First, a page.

Grilled Cheese and Goblins: Adventures of a Supernatural Food Inspector by Nicole Kimberling
Kimberling flaunts her supernatural writing chops with this collection, following Special Agent Keith Curry, a vampire hunter, leprechaun fighter, and food inspector. NATO's Irregulars Affairs Division is a secret organization operating in thousands of cities around the globe. Its agents police relations between the earthly realm and those beyond this world, protecting citizens from both mundane and otherworldly dangers. Former chef turned NIAD food inspector, Special Agent Keith Curry finds out about magic the hard way and is now determined to keep dinner safe for everybody. This collection contains the novellas Cherries Worth Getting, Magically Delicious, and the never-before-published Bring Out Your Best, plus bonus shorts and more! If you’re familiar with BEB’s podcast, “Lauren Proves Magic is Real,” then consider this an expansion pack to Keith Curry’s whimsical case files.
Check Out the BEB Podcast: “Lauren Proves Magic is Real”
Follow along with 12-year-old Lauren as she cat-sits for her neighbor, Special Agent Keith Curry, and broadcasts his supernatural field recordings for the world to hear. This six-part series features invisible spiders, krakens, boo-hags, and one super hot boyfriend. If you’re a lover of magic or have an appreciation for the food inspection industry, then check out “Lauren Proves Magic is Real!” anywhere you can listen to podcasts. It’s six episodes. Season one is complete and it’s absolutely free to listen.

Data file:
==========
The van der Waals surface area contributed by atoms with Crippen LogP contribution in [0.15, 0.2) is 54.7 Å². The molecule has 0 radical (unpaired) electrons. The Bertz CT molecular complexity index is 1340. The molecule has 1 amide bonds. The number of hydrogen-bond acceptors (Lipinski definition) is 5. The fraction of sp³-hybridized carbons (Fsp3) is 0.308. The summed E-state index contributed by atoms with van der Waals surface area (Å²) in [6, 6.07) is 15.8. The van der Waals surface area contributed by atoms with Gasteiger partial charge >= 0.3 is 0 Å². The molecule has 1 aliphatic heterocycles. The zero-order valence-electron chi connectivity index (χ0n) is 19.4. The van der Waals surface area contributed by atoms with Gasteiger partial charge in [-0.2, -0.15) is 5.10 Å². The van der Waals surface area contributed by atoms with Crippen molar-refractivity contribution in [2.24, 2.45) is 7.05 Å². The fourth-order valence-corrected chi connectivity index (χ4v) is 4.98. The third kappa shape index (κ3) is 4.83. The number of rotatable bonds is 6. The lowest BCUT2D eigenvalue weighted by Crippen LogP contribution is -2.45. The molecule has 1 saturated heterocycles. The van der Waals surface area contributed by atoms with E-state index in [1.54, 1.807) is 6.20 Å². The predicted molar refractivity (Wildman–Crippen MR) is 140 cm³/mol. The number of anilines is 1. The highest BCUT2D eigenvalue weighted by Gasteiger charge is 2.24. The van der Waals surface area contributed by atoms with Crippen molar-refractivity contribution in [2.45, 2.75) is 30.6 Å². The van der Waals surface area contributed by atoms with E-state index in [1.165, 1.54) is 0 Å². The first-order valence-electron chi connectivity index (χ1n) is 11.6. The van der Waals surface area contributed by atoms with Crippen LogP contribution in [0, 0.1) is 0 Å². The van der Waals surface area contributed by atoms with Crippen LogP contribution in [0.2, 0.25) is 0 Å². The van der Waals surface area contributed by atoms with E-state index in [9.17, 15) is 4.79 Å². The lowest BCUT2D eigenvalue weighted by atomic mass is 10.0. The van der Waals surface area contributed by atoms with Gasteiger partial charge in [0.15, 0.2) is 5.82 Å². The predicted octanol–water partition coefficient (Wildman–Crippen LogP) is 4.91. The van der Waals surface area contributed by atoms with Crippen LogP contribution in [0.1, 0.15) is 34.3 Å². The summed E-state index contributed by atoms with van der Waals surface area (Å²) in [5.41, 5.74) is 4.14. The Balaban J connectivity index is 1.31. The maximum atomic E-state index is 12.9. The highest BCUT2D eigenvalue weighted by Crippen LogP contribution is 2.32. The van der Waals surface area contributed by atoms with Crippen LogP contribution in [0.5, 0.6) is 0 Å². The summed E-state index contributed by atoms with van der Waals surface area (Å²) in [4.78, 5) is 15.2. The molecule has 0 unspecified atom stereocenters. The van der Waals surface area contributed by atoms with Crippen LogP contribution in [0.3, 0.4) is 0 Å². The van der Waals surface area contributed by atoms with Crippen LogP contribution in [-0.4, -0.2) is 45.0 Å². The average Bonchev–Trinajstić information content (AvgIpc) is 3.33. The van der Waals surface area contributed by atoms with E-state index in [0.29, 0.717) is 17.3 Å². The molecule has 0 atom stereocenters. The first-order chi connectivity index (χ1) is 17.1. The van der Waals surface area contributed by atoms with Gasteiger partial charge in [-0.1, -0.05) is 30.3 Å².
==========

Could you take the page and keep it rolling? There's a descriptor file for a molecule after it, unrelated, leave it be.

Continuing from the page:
I reached out to Tommy Jordan, audio producer of “Lauren Proves Magic is Real!” and voice actor for Special Agent Keith Curry, to answer a couple interview questions for the BEB newsletter about his experience acting in and producing the podcast. Check it out below!
How do you relate to your character Special Agent Keith Curry?
Special Agent Keith Curry is pretty easy for me to relate to. I’ve spent most of my life working in food service, and at points have aspired to own my restaurant. Not necessarily due to my love of the industry, but of my interest in wage equality and justice.
I [also] had the good fortune to build what I consider one of the strongest artistic alliances of my life with Nicole Kimberling, previous to producing “Lauren Proves Magic is Real!” Nicole is a force, and Keith is that same force doing riskier shit.
In performing this role, it dawned on me that to Keith, nothing is a joke. Despite the natural comedy surrounding him, he is above all a serious person. As a person who is also subconsciously overly serious about all matters, I leaned in to that concept.
What's your favorite supernatural being featured on the podcast?
My favorite character from “Lauren Proves Magic is Real!” is Jumper. Jumper is a Boo-hag who pays incredible attention to detail and eats nightmares. What’s not to like? Jumper is also voiced by Tenea D. Johnson. I’ve never met Tenea, but I thought her performance was incredible.
Occasionally, you get a gut feeling in a project that someone is really really special, or that a character has so much to explore, and you desperately wish to see their story. I feel that way about Jumper. I would read/write/audio produce pretty much anything Tenea the actual person, or the character of Jumper was involved in.
How would Special Agent Keith Curry feel about Lauren snooping through his personal voicemails from Gunther? (from Ep 4)